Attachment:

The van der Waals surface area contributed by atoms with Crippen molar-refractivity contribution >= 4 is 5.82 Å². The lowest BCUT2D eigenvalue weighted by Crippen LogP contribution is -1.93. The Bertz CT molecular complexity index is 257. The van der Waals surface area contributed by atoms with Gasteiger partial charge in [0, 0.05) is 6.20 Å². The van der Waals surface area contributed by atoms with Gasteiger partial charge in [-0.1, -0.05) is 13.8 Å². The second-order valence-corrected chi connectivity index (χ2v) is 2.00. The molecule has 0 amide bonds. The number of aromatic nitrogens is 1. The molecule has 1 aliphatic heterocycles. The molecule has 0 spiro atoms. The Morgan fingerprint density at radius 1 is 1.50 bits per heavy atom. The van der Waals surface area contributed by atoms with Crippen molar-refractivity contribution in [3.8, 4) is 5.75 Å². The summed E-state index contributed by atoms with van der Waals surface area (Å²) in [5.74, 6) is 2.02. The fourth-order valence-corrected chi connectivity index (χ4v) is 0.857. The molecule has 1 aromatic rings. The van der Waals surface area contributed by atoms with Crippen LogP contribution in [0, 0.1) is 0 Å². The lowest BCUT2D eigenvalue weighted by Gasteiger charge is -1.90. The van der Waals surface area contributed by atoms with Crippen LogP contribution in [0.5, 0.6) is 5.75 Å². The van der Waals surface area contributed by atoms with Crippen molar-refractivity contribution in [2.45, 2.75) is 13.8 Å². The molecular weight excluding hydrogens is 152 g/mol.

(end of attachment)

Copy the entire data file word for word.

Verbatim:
The van der Waals surface area contributed by atoms with Crippen molar-refractivity contribution >= 4 is 5.82 Å². The lowest BCUT2D eigenvalue weighted by Crippen LogP contribution is -1.93. The Bertz CT molecular complexity index is 257. The van der Waals surface area contributed by atoms with Gasteiger partial charge in [0, 0.05) is 6.20 Å². The van der Waals surface area contributed by atoms with Gasteiger partial charge in [-0.1, -0.05) is 13.8 Å². The second-order valence-corrected chi connectivity index (χ2v) is 2.00. The molecule has 0 amide bonds. The number of aromatic nitrogens is 1. The molecule has 1 aliphatic heterocycles. The molecule has 0 spiro atoms. The Morgan fingerprint density at radius 1 is 1.50 bits per heavy atom. The van der Waals surface area contributed by atoms with Crippen molar-refractivity contribution in [3.8, 4) is 5.75 Å². The summed E-state index contributed by atoms with van der Waals surface area (Å²) in [5.74, 6) is 2.02. The fourth-order valence-corrected chi connectivity index (χ4v) is 0.857. The molecule has 1 aromatic rings. The van der Waals surface area contributed by atoms with Crippen LogP contribution in [0, 0.1) is 0 Å². The lowest BCUT2D eigenvalue weighted by Gasteiger charge is -1.90. The van der Waals surface area contributed by atoms with Crippen LogP contribution in [0.5, 0.6) is 5.75 Å². The van der Waals surface area contributed by atoms with Crippen molar-refractivity contribution in [2.45, 2.75) is 13.8 Å². The molecular weight excluding hydrogens is 152 g/mol.